- What is Medical Assistance?
- Who can get Medical Assistance?
- How are adults without children living in their household elgible for Medical Assistance?
- How does Medical Assistance work?
- What services are covered on Medical Assistance?
- Do I have to be a U.S. citizen to get Medical Assistance?
- Does it matter how long I have lived in Minnesota?
- What are assets? What assets are counted for MA?
- Are there any asset limits for Medical Assistance?
- How is Medical Assistance different for pregnant women?
- Do I have to cooperate with the child support office to get Medical Assistance?
- How do I get an application for Medical Assistance?
- What is the application like?
- Do I have to go in person to apply?
- How soon will I be able to get on the program?
- What do I have to do to stay on the program?
- How often do I need to renew coverage for Medical Assistance?
- What is a premium?
- Are there premiums?
- What is a co-pay?
- Are there co-payments (co-pays)?
- Will Medical Assistance pay for medical bills for services I got before I got on Medical Assistance?
It is a health insurance program for some Minnesotans with lower
incomes. It is Minnesota’s name for Medicaid. It is usually a free
program, although there are some small costs (co-pays) for parents and adults without children.
Medical Assistance is administered by the Minnesota Department of Human Services
but eligibility and case management are done by county human services departments.
Children (up to age 21), parents, pregnant women, people leaving MFIP,
and people who are elderly, blind or disabled can all get Medical
Assistance. Effective March 1, 2011 adults without children living in their
household can get MA. To get MA you must meet eligibility criteria and income requirements. You have to live in Minnesota. You must be a U.S. citizen or a legal immigrant (with an acceptable immigration status). Most people also have to have income and assets below the
limits to get MA. If you are getting help from the Center for Victims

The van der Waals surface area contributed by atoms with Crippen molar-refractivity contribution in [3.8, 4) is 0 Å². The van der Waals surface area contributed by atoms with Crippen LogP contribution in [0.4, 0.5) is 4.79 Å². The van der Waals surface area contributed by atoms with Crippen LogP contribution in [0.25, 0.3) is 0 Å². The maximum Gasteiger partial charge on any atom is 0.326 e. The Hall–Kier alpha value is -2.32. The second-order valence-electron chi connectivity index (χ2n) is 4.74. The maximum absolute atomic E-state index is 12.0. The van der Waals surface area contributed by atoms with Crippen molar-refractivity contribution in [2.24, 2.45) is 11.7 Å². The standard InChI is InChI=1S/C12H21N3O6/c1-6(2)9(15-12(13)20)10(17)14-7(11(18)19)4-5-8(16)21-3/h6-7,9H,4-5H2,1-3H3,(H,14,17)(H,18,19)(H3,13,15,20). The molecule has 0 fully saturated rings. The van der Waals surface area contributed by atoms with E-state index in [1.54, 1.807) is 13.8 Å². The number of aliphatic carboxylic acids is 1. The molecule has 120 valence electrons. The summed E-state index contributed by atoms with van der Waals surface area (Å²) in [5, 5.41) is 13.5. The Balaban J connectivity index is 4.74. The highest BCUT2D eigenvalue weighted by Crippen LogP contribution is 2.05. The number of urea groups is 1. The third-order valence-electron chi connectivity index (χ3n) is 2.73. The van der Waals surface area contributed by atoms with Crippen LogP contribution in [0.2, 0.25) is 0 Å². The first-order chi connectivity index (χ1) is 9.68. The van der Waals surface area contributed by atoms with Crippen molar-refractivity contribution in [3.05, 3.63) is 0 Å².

of Torture, you can be sure you can get help from MA.
NOTE: The rest of this document is written for adults without children living in their household, children (up to
age 21), parents (with children under age 21 living with them), and
pregnant women who want to get help from MA. It does not talk about how
MA works for other people, such as those who are elderly, blind or
disabled, disabled children (TEFRA), or those who can get MA during the
year after leaving MFIP. If you fall into one of these categories and want to know more about how MA works for you, click here for the Department of Human Services website.
Effective March 1, 2011, adults without children living in their households can receive MA if they meet eligibility requirements. Adults without children living in their household are eligible if they earn less than $677 per month for single adults and $911 dollars per month for a married couple. There is no asset limit for adults without children applying for MA. Applicants must also meet the citizenship
requirements for MA. There is no premium payment for adults without children receiving MA, but there may be some co-payments
. Click here
for more information on Medical Assistance for Adults Without Children.
Medical Assistance looks at every family member individually to see who
can get help. Some people in your family may be able to get MA, but
others may not. It is easier for young children and pregnant women to
get MA than older children or parents. Adults without children have the lowest eligibility for MA. Once you have been accepted for